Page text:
Comments on The Godfather
From the IIA sister site, stereotypethis.com
Still reeling from the social upheaval of the 1960s, weary Americans found comfort in a very strange role model: fictional gang boss Don Vito Corleone in "The Godfather" (1972), featuring Marlon Brando's Oscar winning performance. The film version of Mario Puzo's pulp novel became the highest-grossing American film ever made and also won an Oscar for Best Picture. It continues to routinely top critics' lists of all-time classics.
Coming 40 years after "Little Caesar" (1931), Francis Ford Coppola's lush, romantic treatment of the Corleone saga institutionalized Italian mob stereotypes, making them a respectable part of Americana. Interestingly, author Mario Puzo came clean just before his death in 1999: "Italian crooks never referred to each other as godfather. Never. It was a term that I made up. I wanted to create a romantic myth, like the cowboy."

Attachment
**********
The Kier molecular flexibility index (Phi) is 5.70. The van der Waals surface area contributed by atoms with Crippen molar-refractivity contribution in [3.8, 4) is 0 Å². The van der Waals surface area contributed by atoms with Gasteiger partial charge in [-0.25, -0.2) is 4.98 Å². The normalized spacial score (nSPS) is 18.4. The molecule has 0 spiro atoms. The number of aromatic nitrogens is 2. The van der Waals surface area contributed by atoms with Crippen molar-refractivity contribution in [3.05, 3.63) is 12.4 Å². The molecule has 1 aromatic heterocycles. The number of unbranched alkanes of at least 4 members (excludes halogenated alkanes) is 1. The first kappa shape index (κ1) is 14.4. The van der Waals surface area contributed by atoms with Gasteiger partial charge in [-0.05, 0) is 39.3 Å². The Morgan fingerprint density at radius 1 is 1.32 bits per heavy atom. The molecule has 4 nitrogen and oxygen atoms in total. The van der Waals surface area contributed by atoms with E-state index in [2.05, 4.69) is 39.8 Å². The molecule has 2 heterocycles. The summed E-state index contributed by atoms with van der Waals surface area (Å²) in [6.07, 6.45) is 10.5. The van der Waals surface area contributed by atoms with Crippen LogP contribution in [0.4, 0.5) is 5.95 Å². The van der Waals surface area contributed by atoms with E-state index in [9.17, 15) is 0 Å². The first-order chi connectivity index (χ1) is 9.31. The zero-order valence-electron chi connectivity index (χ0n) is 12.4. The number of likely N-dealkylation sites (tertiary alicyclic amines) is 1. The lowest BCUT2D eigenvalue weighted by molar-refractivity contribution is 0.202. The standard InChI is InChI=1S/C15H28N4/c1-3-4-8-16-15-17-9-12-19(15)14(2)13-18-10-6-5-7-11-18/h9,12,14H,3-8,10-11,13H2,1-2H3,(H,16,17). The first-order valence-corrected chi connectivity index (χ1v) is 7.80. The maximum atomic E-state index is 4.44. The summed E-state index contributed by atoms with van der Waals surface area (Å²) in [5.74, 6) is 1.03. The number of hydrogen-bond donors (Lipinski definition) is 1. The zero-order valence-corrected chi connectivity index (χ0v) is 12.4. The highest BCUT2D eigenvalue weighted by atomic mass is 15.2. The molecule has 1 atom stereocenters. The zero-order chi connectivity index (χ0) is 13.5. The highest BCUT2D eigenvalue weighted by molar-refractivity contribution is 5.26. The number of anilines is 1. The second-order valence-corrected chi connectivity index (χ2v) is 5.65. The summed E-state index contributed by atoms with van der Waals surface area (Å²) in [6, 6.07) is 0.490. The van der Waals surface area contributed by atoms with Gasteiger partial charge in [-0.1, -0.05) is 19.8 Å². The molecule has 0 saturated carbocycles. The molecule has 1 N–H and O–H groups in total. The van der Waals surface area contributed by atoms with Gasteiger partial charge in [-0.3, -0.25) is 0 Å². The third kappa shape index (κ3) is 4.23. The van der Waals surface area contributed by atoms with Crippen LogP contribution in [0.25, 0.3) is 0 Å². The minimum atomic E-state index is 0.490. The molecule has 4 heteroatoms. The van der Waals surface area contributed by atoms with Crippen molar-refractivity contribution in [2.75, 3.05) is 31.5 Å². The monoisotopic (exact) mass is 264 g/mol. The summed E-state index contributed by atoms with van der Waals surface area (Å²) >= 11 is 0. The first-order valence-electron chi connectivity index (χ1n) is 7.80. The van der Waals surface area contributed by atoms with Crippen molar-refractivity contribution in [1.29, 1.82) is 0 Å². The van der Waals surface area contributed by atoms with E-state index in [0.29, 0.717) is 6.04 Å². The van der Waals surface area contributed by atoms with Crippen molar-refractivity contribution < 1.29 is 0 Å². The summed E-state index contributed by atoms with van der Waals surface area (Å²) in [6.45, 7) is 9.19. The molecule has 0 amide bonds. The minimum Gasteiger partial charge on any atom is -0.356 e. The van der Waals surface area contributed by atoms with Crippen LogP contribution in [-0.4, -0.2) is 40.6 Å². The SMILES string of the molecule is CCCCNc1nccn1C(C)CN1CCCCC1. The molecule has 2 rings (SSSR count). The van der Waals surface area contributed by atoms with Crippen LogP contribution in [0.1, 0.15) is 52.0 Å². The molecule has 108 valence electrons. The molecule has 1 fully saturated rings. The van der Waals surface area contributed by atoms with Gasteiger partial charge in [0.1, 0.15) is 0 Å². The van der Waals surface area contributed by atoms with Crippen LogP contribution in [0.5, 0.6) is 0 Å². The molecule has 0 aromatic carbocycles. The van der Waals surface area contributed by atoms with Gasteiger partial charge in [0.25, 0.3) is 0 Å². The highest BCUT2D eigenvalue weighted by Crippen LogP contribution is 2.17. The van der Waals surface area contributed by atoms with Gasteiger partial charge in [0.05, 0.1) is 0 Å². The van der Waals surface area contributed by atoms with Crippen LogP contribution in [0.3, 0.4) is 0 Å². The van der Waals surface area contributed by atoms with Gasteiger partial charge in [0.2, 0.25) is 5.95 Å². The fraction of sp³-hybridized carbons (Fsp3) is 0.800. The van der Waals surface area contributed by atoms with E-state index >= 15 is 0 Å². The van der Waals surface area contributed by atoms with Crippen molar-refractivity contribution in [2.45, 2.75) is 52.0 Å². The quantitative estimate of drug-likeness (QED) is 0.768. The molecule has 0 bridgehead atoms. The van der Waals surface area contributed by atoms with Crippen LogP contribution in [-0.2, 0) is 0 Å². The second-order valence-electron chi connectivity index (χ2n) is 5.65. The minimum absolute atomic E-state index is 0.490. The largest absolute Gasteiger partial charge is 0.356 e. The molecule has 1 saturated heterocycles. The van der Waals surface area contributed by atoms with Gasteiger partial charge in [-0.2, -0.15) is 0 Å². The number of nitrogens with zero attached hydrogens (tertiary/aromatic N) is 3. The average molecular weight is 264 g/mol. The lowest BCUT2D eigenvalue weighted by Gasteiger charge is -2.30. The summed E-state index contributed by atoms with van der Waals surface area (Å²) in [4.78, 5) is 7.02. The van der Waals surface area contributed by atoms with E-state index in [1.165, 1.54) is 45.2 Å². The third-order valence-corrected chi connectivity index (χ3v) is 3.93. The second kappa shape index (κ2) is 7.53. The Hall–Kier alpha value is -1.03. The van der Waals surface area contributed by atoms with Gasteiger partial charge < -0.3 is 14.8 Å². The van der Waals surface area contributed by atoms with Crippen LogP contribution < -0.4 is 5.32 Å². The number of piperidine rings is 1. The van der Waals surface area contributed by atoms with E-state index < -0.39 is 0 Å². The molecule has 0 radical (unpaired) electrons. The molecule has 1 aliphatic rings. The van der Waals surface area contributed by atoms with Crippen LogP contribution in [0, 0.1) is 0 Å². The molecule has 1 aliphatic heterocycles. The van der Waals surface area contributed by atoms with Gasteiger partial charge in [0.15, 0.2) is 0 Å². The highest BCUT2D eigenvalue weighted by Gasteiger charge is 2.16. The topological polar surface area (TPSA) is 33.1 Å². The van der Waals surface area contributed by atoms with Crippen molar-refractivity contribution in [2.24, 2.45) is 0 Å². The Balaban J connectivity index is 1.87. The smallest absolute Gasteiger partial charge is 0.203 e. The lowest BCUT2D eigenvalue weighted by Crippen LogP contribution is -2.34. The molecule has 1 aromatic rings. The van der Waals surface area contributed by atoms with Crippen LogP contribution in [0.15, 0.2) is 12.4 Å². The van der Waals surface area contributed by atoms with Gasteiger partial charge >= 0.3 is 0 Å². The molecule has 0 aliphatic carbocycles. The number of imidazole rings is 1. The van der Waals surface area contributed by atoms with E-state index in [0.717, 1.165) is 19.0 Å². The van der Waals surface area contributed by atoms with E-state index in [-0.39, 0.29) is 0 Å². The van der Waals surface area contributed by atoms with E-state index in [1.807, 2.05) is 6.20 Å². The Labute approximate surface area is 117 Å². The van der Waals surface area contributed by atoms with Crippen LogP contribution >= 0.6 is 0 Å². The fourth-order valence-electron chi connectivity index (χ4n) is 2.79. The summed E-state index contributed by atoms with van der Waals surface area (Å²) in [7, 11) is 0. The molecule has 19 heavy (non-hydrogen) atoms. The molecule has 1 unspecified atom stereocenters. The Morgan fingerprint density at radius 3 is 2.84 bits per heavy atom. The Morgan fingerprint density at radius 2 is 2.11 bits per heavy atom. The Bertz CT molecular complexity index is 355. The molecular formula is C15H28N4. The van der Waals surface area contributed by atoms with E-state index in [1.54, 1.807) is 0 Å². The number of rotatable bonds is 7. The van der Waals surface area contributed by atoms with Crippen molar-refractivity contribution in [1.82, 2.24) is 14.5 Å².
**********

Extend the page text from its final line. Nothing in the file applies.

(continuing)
Despite spawning an entire industry of mob movies since its release, "The Godfather" is not universally loved. High profile Italian Americans from singer Tony Bennett to former New York governor Mario Cuomo have publicly criticized the film for its blatant--and false--linking of criminality with Italian culture. Cuomo, in particular, has stated that the film, however well done, is a slap-in-the-face to the millions of honest, hard-working Italians whose sweat, blood and sacrifice made America great. "The Godfather" distorts the immigrant experience
In a final irony, Marlon Brando used his Oscar win as a platform to publicly deplore the plight of Native Americans--yet he stereotyped Italian Americans in order to do so.
Bill Dal Cerro
Italic Institute of America